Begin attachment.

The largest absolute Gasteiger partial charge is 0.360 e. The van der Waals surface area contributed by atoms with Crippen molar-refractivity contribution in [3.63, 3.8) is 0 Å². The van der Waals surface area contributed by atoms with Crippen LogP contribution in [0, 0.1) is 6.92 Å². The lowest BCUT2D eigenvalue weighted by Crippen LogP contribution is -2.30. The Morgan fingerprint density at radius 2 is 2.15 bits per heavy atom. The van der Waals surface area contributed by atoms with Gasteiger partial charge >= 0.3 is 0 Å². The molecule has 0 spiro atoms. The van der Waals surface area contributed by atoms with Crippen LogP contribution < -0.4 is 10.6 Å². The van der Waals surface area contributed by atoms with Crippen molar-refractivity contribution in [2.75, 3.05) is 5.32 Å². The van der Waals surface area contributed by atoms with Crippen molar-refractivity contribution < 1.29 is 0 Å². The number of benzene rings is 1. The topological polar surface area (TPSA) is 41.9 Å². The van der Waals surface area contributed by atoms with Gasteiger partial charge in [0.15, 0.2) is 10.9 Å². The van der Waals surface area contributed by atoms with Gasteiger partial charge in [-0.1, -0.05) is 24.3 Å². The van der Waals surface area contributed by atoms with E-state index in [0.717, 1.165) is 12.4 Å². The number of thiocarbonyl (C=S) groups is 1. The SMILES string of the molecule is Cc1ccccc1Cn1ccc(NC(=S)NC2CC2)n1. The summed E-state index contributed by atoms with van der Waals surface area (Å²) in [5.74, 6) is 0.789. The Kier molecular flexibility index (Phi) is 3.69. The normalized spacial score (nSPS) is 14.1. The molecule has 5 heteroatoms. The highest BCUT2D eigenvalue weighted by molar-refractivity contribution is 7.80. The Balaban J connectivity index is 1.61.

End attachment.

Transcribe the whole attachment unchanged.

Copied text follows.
The largest absolute Gasteiger partial charge is 0.360 e. The van der Waals surface area contributed by atoms with Crippen molar-refractivity contribution in [3.63, 3.8) is 0 Å². The van der Waals surface area contributed by atoms with Crippen LogP contribution in [0, 0.1) is 6.92 Å². The lowest BCUT2D eigenvalue weighted by Crippen LogP contribution is -2.30. The Morgan fingerprint density at radius 2 is 2.15 bits per heavy atom. The van der Waals surface area contributed by atoms with Gasteiger partial charge >= 0.3 is 0 Å². The molecule has 0 spiro atoms. The van der Waals surface area contributed by atoms with Crippen LogP contribution < -0.4 is 10.6 Å². The van der Waals surface area contributed by atoms with Crippen molar-refractivity contribution in [2.75, 3.05) is 5.32 Å². The van der Waals surface area contributed by atoms with Crippen molar-refractivity contribution < 1.29 is 0 Å². The number of benzene rings is 1. The topological polar surface area (TPSA) is 41.9 Å². The van der Waals surface area contributed by atoms with Gasteiger partial charge in [0.15, 0.2) is 10.9 Å². The van der Waals surface area contributed by atoms with Gasteiger partial charge in [-0.1, -0.05) is 24.3 Å². The van der Waals surface area contributed by atoms with E-state index in [0.717, 1.165) is 12.4 Å². The number of thiocarbonyl (C=S) groups is 1. The SMILES string of the molecule is Cc1ccccc1Cn1ccc(NC(=S)NC2CC2)n1. The summed E-state index contributed by atoms with van der Waals surface area (Å²) in [5.74, 6) is 0.789. The Kier molecular flexibility index (Phi) is 3.69. The normalized spacial score (nSPS) is 14.1. The molecule has 5 heteroatoms. The highest BCUT2D eigenvalue weighted by molar-refractivity contribution is 7.80. The Balaban J connectivity index is 1.61.